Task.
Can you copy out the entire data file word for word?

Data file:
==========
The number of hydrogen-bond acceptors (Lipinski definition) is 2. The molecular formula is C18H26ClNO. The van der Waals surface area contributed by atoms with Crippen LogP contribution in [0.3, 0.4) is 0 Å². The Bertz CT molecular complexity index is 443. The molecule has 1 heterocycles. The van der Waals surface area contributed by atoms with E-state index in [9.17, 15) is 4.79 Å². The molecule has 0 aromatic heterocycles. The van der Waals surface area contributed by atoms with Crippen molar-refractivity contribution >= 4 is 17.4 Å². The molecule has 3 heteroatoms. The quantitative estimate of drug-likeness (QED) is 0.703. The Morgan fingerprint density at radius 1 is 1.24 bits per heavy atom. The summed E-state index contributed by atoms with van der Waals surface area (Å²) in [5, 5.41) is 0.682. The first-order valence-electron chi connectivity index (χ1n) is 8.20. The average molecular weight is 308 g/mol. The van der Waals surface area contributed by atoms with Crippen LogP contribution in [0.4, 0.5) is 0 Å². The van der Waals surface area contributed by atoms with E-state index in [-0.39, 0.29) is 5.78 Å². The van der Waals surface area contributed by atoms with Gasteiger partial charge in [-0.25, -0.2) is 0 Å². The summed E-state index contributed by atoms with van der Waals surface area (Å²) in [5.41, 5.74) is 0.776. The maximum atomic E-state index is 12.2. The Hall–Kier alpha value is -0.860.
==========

The number of hydrogen-bond acceptors (Lipinski definition) is 2. The molecular formula is C18H26ClNO. The van der Waals surface area contributed by atoms with Crippen LogP contribution in [0.3, 0.4) is 0 Å². The Bertz CT molecular complexity index is 443. The molecule has 1 heterocycles. The van der Waals surface area contributed by atoms with E-state index in [9.17, 15) is 4.79 Å². The molecule has 0 aromatic heterocycles. The van der Waals surface area contributed by atoms with Crippen molar-refractivity contribution >= 4 is 17.4 Å². The molecule has 3 heteroatoms. The quantitative estimate of drug-likeness (QED) is 0.703. The Morgan fingerprint density at radius 1 is 1.24 bits per heavy atom. The summed E-state index contributed by atoms with van der Waals surface area (Å²) in [5, 5.41) is 0.682. The first-order valence-electron chi connectivity index (χ1n) is 8.20. The average molecular weight is 308 g/mol. The van der Waals surface area contributed by atoms with Crippen LogP contribution in [0.4, 0.5) is 0 Å². The van der Waals surface area contributed by atoms with E-state index in [-0.39, 0.29) is 5.78 Å². The van der Waals surface area contributed by atoms with Gasteiger partial charge in [-0.25, -0.2) is 0 Å². The summed E-state index contributed by atoms with van der Waals surface area (Å²) in [5.41, 5.74) is 0.776. The maximum atomic E-state index is 12.2. The Hall–Kier alpha value is -0.860.